All four parties who took part in a restorative justice program after a Facebook scandal rocked the faculty of dentistry at Dalhousie University in Halifax say they're satisfied with the outcome, according to a letter sent to CBC.
Fourth-year students in the dentistry school discussed issues of misogyny and sexual harassment during a restorative justice process after a private Facebook group known as the Class of 2015 DDS Gentleman's Club was made public.
CBC News obtained screen shots of the group's sexually explicit posts in December.
'We learned that saying sorry is too easy. Being sorry, we have come to see, is much harder.' - Members of the Class of 2015 DDS Gentleman's Club
In one post, members were polled and asked, "Who would you hate f--k?" They were given two names to vote on.
The CBC's Information Morning received a copy of the letter from the parties who took part in that process:
- The men who posted to Facebook.
- Some of the women of the class.
- University faculty and administration.
- The Nova Scotia Dental Association.
- Community participants.
A final report released by the school on Friday said the students have met the professionalism standards required to graduate.
Dalhousie president Richard Florizone said at a news conference that he doesn't yet know exactly how many of the 13 men will walk across the stage at the graduation ceremony. He said the members won't have to add their names to the convocation guide.
In total, 29 (14 women and 15 men) of the 38 people in the core fourth-year dentistry class took part in the restorative justice program.
"We did not create these issues, but we have come to understand our parts in perpetuating and tolerating them within our relationships and community," reads the letter. "Having endured such a public fracturing of our class community and many of our personal relationships, our focus throughout the process has not been to return to normal but to create a new 'normal' for the future."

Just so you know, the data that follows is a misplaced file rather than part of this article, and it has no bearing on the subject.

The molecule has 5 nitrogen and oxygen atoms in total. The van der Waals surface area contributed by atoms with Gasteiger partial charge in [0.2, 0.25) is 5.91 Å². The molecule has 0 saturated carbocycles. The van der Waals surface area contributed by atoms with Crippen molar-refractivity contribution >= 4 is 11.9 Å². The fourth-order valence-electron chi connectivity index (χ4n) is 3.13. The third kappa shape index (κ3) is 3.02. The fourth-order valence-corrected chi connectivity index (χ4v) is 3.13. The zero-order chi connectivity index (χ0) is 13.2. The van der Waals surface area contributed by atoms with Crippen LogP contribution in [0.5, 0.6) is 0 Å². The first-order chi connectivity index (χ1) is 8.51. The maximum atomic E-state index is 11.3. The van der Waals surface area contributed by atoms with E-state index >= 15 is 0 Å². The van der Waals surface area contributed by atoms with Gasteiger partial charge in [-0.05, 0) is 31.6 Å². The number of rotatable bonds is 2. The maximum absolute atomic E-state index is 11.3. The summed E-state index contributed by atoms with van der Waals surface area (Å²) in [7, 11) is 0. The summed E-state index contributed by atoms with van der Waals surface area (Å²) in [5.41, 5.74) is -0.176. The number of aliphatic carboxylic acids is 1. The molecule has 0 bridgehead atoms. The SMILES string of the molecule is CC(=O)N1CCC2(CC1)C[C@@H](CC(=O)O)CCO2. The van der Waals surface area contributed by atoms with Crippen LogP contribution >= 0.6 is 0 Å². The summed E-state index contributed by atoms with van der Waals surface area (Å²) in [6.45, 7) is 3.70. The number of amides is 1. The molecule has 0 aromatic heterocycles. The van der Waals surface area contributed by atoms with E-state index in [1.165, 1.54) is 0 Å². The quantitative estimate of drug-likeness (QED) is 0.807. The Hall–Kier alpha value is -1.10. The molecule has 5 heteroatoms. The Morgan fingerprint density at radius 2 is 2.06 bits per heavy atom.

From the men:
The men in the Facebook group say they are thankful for participating in the restorative justice program.
"We learned that saying sorry is too easy. Being sorry, we have come to see, is much harder," reads their section of the letter.
The DDS men said they won't reveal their names,
"The truth is, none of the Facebook group members are innocent but nor are we monsters."
They also wrote to their future patients: "We deeply regret if this has made even one person more reluctant or afraid to access the oral health care they need and deserve."
From the women:
The women in the class wrote that they want to graduate alongside their male classmates, and never wanted to see the 13 expelled.
The women said they knew about the group, but didn't think they were the targets until it became news.
"We are a part of a generation in which inappropriate sexualization is more common and widespread than ever before and we have become used to this. "
They write that they accept their classmates' apologies.
"More than that, though, we have seen the men learn why they are sorry and what that requires of them," they wrote.